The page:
How to improve policing in America

It is very clear that policing in this country is at a crossroads. With new stories showing up every day alleging police brutality, racial profiling, and unprofessional conduct the public has called out for reform, defunding, or even the abolishment of the entire policing infrastructure itself.

Over the past couple of decades, our police have been taught that danger is around every corner, that everyone is a possible threat. This is NOT the right attitude we need from the people that are sworn to protect us. However, getting rid of them, or taking away funding is not going to change anything.

But for the safety of our friends and neighbors, and the safety of our brave police officers, we need real change that goes beyond external oversight or adding body cams. We need to completely shift the way that we approach policing from the root level.

Over the years the police have been asked to handle more and more tasks, so to start with we can reduce responsibilities to allow officers to focus on the right priorities.

  • Restructure traffic enforcement - Divest responsibility for traffic enforcement away from police and rely on more automated systems to handle citations such as "red light" cameras, speed limit systems, etc. These are more cost-effective and will¬†drastically reduce the number of officers patrolling for traffic issues
  • Decriminalize drug use - there is no need for police to be arresting people for personal drug use
  • Repeal vagrancy laws - that specifically target homeless people, such as panhandling, sleeping on the sidewalks, in parked cars, etc. We should be focusing on the cause of these and not the symptoms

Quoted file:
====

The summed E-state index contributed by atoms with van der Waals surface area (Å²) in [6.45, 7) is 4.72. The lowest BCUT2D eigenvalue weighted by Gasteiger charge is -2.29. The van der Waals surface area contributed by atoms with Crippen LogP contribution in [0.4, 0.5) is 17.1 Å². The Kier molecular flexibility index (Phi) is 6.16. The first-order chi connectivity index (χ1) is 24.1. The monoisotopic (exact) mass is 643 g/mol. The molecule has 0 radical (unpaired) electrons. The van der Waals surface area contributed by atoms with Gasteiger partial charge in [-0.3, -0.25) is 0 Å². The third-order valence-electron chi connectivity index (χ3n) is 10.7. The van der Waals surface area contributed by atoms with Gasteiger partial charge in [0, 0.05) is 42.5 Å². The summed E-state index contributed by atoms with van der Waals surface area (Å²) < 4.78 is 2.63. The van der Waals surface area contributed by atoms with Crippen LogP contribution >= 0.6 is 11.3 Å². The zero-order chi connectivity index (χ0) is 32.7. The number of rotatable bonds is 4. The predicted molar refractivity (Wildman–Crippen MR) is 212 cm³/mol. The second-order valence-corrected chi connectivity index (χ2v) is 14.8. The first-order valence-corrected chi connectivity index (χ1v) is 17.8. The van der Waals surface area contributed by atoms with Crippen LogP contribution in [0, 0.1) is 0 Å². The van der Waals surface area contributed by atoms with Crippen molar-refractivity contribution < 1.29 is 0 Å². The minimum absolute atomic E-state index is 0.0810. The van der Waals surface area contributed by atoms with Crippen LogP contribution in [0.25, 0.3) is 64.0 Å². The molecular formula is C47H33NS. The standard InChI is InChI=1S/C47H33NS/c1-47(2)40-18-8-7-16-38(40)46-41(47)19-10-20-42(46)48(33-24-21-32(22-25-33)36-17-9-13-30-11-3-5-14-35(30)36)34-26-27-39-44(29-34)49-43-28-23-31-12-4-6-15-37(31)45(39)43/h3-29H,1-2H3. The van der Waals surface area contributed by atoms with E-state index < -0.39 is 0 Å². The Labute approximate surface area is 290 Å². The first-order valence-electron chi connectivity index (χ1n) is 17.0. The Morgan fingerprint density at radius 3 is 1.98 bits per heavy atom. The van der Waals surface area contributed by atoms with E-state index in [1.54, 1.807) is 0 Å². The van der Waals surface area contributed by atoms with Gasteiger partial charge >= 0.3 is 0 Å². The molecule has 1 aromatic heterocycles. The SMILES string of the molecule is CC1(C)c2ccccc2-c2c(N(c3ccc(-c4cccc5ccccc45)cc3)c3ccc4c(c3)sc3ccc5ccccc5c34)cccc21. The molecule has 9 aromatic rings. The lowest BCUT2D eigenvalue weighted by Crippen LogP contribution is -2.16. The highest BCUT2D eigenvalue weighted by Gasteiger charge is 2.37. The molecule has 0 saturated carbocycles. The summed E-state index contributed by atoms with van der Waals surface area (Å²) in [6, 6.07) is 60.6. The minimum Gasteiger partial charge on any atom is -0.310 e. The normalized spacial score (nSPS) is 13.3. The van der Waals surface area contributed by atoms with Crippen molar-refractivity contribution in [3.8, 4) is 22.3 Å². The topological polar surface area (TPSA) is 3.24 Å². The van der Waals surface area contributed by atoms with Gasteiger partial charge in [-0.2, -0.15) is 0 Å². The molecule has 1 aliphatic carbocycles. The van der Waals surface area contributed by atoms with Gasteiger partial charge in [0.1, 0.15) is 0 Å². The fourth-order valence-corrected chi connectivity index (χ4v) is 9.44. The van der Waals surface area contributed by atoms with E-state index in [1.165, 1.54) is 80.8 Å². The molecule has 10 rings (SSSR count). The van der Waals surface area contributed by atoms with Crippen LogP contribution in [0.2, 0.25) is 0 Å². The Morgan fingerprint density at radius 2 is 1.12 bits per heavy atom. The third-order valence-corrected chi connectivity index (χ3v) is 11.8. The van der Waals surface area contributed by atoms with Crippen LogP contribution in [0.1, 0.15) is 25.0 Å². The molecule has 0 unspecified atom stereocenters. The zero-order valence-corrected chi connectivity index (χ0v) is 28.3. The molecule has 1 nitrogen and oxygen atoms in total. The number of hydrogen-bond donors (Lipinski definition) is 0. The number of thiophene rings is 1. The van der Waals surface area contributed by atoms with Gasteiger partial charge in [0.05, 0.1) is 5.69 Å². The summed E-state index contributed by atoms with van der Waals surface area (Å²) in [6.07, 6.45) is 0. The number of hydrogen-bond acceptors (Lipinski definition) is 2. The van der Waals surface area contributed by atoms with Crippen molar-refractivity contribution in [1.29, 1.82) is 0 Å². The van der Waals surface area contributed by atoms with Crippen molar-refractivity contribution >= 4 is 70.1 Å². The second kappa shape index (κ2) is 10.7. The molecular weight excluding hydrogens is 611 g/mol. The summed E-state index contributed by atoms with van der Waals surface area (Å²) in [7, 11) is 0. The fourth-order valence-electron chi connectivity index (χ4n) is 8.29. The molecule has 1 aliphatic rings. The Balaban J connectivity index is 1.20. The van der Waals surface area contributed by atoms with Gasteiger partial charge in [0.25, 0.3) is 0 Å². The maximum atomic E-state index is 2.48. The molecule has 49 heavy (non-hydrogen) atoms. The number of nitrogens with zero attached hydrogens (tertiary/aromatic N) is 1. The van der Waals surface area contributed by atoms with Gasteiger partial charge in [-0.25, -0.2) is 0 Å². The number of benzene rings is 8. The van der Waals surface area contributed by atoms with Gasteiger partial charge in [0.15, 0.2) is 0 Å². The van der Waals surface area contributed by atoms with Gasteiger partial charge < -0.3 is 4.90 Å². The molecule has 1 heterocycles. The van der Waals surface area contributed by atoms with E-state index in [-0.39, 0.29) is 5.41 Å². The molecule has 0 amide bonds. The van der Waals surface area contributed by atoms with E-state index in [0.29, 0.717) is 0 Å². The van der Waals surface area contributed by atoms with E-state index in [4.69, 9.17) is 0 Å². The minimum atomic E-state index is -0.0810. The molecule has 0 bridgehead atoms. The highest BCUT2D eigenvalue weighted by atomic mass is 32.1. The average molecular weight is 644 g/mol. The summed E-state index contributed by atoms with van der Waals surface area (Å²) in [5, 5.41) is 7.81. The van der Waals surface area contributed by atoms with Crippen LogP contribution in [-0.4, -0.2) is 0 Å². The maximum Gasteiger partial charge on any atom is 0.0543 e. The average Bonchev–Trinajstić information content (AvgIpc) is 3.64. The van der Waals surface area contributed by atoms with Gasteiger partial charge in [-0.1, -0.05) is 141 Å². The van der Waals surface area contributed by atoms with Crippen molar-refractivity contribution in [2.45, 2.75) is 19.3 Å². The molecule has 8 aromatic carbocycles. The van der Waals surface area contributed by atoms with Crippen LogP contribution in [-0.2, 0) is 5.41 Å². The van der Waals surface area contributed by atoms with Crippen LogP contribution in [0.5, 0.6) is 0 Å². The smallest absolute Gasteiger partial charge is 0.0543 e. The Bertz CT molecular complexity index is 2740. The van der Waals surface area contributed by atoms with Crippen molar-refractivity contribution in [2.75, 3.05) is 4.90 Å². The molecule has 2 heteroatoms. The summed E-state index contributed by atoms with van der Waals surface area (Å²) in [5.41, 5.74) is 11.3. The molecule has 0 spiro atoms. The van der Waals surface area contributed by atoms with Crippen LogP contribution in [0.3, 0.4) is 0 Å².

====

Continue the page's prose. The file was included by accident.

• Divert funding towards mental health professionals to respond to "crisis calls", as opposed to sending armed officers
  • Increase focus on community-based policing

We need to overhaul the hiring and training process to ensure that our police officers have the best tools and training needed to ensure the safety pf the public, and themselves.

Changes to the hiring process

  • Application with a "pre-screening" written exam and personal history questionnaire.
  • Full/intense background check - should include links to racist organizations, etc.
  • Psychological evaluation
  • Polygraph test (at the same time, some websites tell you how you can get past these)
  • Oral review with representatives from the police department and independent civilian accountability group
  • After passing all of the above - a minimum 2-3 month long training "academy" combines both classroom and faux field-based learning.¬†
    • Non-violent conflict resolution and de-escalation techniques
    • Implicit bias/ racial "awareness."
    • Emphasis on non-lethal methods

Increased training

  • Additional on-going training
    • Non-violent conflict resolution and de-escalation techniques
    • Implicit bias/ racial "awareness" (ongoing)
    • Emphasis on non-lethal methods

Policy changes

  • Use of force should be the last resort
  • Officers are automatically removed from active patrol after using a firearm while actions are reviewed by an independent organization.
  • Unpaid leave after X complaints of misconduct - pending independent review and re-training as required
  • Abolishment of Police Unions - or severely minimized ability to interfere with disciplinary actions
  • Officers are required to intervene when they see unlawful activities taken by other officers
  • Additionally, all such conduct should be reported.
  • Removal of stigma around calling out improper behavior
  • Remove Qualified Immunity
  • Military-style weapons only authorized for specially trained departments (SWAT)

Complete transparency and accountability

  • All uses of force data made available to the public without requests
  • Any other police records available on request